Cyrano Cyrano Berge, Roger Deakins, John Powell discussed on The Empire Film Podcast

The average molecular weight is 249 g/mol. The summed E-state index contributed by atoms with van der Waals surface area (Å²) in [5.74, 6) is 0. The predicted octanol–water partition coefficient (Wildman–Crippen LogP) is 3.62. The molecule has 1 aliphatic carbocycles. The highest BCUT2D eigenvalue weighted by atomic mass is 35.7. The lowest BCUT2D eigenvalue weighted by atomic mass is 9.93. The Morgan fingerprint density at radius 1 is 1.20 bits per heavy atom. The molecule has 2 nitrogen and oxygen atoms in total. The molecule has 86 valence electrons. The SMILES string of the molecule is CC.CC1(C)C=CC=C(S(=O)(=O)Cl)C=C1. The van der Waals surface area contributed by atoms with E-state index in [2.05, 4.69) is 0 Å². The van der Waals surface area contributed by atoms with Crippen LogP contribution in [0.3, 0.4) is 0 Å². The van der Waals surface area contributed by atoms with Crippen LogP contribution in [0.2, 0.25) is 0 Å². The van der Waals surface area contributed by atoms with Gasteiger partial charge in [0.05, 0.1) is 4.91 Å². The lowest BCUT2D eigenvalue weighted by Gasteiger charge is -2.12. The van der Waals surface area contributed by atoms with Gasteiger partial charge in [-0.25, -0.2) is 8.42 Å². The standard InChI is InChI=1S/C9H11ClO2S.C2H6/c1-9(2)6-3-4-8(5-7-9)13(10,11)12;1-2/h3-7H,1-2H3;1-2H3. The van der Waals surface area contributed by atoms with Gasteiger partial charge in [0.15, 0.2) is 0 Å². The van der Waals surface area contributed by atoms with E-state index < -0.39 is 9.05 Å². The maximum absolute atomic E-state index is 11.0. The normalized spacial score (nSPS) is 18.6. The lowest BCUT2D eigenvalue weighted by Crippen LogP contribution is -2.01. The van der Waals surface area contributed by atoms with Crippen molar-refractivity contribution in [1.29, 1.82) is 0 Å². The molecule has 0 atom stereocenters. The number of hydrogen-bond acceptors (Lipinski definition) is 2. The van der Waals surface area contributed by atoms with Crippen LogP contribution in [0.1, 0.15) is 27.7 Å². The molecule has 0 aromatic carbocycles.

Knowing that this was the third part of the trilogy that sequence was designed to be, you know, a book end to what we call forbidden friendship, the sequence that you're referring to the first film in that we have two characters that are getting to know each other on an isolated beach. And in this case with the additional third wheel element of hiccup in the in the bushes. Like, you know, like it Cyrano Cyrano Berge back. We we wanted to to be polluted by his time spent with humans, not only the last night fury. So therefore, he hasn't had siblings and parents to teach him the ways of fury's, but he's been living in a domesticated way with hiccup for for a while now. So when called upon he's a bumbling idiot in terms of courtship and light fury. By contrast is is pure. She comes from the hidden world. She's not the last of her kind. She's been surrounded by dragons and her only interactions with humans have been negative as me. Early on in the film. So it felt like a nice setup to a comedic scene that would rely entirely on pantomime and John Powell's music. I I remember when I was watching the first film for the first time being so so struck by the the flight sequences, the exhilaration that the speed the gravity of them. And the danger is well, you have that moment where where hiccup he becomes untethered from from toothless, and he's and he's folding, and you don't know if they're gonna go in time. What was it? Like developing those sequences, and you mentioned before Roger deacons cinematographer who has been putting involved a believable three fins has. And y was he did he help you out with those sequences how did he contribute to to these films? Well, I part of your question. It was just such a thrill for Chris Anderson. I on that first film to play in the world of CG animation. We come from hand-drawn animation background where there were many, limitations. In terms of what we could do with the camera. How dynamic we could be and suddenly we had this new tool in the box that we were just having a great giddy time playing with so designing action sequences and kind of visceral Connectik thrill rides on the backs of dragon was just it was it not only was delivering on the premise of a movie with dragons. But it was a new tool in our hands. And we're having a great time with it trying. To make it as I guess immersive and visceral as possible, and then Roger deacons who brought into the mix because we wanted. We wanted more conversation between the team that was creating the camera moves and compositions with the team that was actually lighting those shots down the road. They're separated by months in the pipeline. And we wanted a little more communication. So we brought in Roger Deakins to to help bridge that bond, but he actually ended up joining the production as a full-time consultant which was great because he was influencing decisions right up at the front in terms of the palate an atmosphere and kind of inspirational reference for the the sequences the movie all the way through to the final lit shots. And that that meant that he waited on a lot of the camera decisions as well..